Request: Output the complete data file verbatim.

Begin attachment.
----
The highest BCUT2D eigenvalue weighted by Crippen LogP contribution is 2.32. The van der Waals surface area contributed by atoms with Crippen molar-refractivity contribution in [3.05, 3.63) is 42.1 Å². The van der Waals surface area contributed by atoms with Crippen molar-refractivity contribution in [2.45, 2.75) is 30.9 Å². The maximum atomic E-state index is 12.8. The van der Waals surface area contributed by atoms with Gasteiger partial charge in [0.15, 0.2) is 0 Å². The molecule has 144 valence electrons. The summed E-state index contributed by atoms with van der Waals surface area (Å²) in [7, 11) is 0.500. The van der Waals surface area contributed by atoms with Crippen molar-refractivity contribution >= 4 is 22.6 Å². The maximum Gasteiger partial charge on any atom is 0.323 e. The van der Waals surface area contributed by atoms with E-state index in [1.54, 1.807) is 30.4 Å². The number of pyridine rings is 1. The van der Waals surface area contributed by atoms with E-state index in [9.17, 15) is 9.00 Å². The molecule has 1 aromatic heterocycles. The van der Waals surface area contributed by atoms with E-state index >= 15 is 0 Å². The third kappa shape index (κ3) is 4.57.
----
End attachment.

The highest BCUT2D eigenvalue weighted by Crippen LogP contribution is 2.32. The van der Waals surface area contributed by atoms with Crippen molar-refractivity contribution in [3.05, 3.63) is 42.1 Å². The van der Waals surface area contributed by atoms with Crippen molar-refractivity contribution in [2.45, 2.75) is 30.9 Å². The maximum atomic E-state index is 12.8. The van der Waals surface area contributed by atoms with Gasteiger partial charge in [0.15, 0.2) is 0 Å². The molecule has 144 valence electrons. The summed E-state index contributed by atoms with van der Waals surface area (Å²) in [7, 11) is 0.500. The van der Waals surface area contributed by atoms with Crippen molar-refractivity contribution >= 4 is 22.6 Å². The maximum Gasteiger partial charge on any atom is 0.323 e. The van der Waals surface area contributed by atoms with E-state index in [1.54, 1.807) is 30.4 Å². The number of pyridine rings is 1. The van der Waals surface area contributed by atoms with E-state index in [9.17, 15) is 9.00 Å². The molecule has 1 aromatic heterocycles. The van der Waals surface area contributed by atoms with E-state index >= 15 is 0 Å². The third kappa shape index (κ3) is 4.57.